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Like any piece of technology, there will be times when you may run into issues with your robot vacuum. If you notice that it is not cleaning as well as it usually does, or perhaps does not even turn on, then some common troubleshooting methods can solve a multitude of issues.
Clean the Moving Parts
As with any vacuum, robotic or otherwise, the quality of the clean is only as good as the bristles and filters. If they are dirty, they will not operate at peak performance, and the cleaning quality of your robovac will suffer as a result. The rate at which the moving parts can get clogged will vary depending on the environment – longer hairs are a particular bane of robovacs as they tend to wrap around the bristles rather than being sucked into the dust box. They can be removed one by one, or a pair of scissors can be used to cut them out manually.
If you reach a point where it would be easier to replace the filter than clean them, you will find an array of spares on sale online for all models. They are rarely costly – a pair of replacement filters for most Roomba models will run you little more than £12, while a full set of filters and brushes is less than twice the price – and it makes sense to change out some of the moving parts occasionally to keep the more costly aspects from working too hard.
Check the Drive Belt
The most common part of a robot vacuum to fail is the drive belt in models that have them – and even this is rare. A single belt can be responsible for all of the movement within your device, from the rollers to the wheels and everything else besides. It works harder than any other single part of a robovac, hence its predisposition to going out of commission. If it is broken or worn down, essential aspects of your robot vacuum can be compromised. Fortunately, they are not difficult to replace, and while the price will vary depending on your specific model, you will be surprised at how cheap they can be
Test the Battery
Robot vacuums are not corded for obvious reasons, and they rely entirely on their battery to keep them going throughout the home. Most models do not come with batteries that have been designed to swap in and out, so you might need a screwdriver for a replacement. On the positive side, this means that your battery will rarely become dislodged.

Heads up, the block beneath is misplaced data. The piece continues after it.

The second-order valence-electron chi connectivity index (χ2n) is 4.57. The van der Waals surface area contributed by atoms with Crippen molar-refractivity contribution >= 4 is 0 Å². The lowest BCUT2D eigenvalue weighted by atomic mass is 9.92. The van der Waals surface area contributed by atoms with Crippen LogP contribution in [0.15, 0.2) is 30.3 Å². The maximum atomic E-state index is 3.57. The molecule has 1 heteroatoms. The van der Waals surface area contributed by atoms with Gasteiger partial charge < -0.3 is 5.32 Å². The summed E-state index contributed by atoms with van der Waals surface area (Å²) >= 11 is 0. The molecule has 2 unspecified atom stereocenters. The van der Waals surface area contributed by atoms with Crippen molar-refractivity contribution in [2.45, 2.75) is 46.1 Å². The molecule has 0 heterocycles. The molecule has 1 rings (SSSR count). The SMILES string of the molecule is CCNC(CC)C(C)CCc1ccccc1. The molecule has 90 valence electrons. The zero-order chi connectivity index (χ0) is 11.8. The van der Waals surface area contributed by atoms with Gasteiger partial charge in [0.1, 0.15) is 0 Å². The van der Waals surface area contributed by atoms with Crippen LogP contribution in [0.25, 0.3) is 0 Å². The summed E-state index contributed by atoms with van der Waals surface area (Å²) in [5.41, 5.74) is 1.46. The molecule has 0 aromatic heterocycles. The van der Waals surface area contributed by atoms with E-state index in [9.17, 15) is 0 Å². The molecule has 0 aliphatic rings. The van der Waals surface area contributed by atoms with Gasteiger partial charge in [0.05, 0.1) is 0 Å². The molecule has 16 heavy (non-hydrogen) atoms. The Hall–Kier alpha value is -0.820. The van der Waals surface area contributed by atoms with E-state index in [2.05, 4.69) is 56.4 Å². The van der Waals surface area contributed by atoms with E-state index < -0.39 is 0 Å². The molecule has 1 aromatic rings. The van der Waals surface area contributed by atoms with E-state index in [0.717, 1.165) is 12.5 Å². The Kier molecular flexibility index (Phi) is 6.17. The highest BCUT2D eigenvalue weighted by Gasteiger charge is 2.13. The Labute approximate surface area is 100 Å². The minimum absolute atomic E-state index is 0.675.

Conversely, if the battery does seem to be the source of the issue, it probably needs to be replaced. This is one of the costlier replacements on a robovac unit, and you can expect it to cost between 10% and 20% of a full replacement unit. That still makes repair preferable to replacement, and you will find replacement robot vacuum batteries from the manufacturer and third parties on Amazon.
Reset the Device
It is easy to forget that robot vacuums are tiny computers on wheels when they are whizzing around the floor. Like any computer, something can go wrong in the onboard memory, but it is simple enough to rectify in the same way as any other electronic device. The specific means of doing so varies from robot to robot but generally involves holding down one or more buttons.
On the Roomba 500 and 600 series, for example, a reset takes place when the user hits ‘clean’ and then holds the ‘spot’ and ‘dock’ buttons simultaneously for 10 seconds. It is important to remember that a reset of this nature will likely remove your robovac from the network and also disassociate it from any apps, so make sure you have the connection instructions nearby if you cannot remember the full process!
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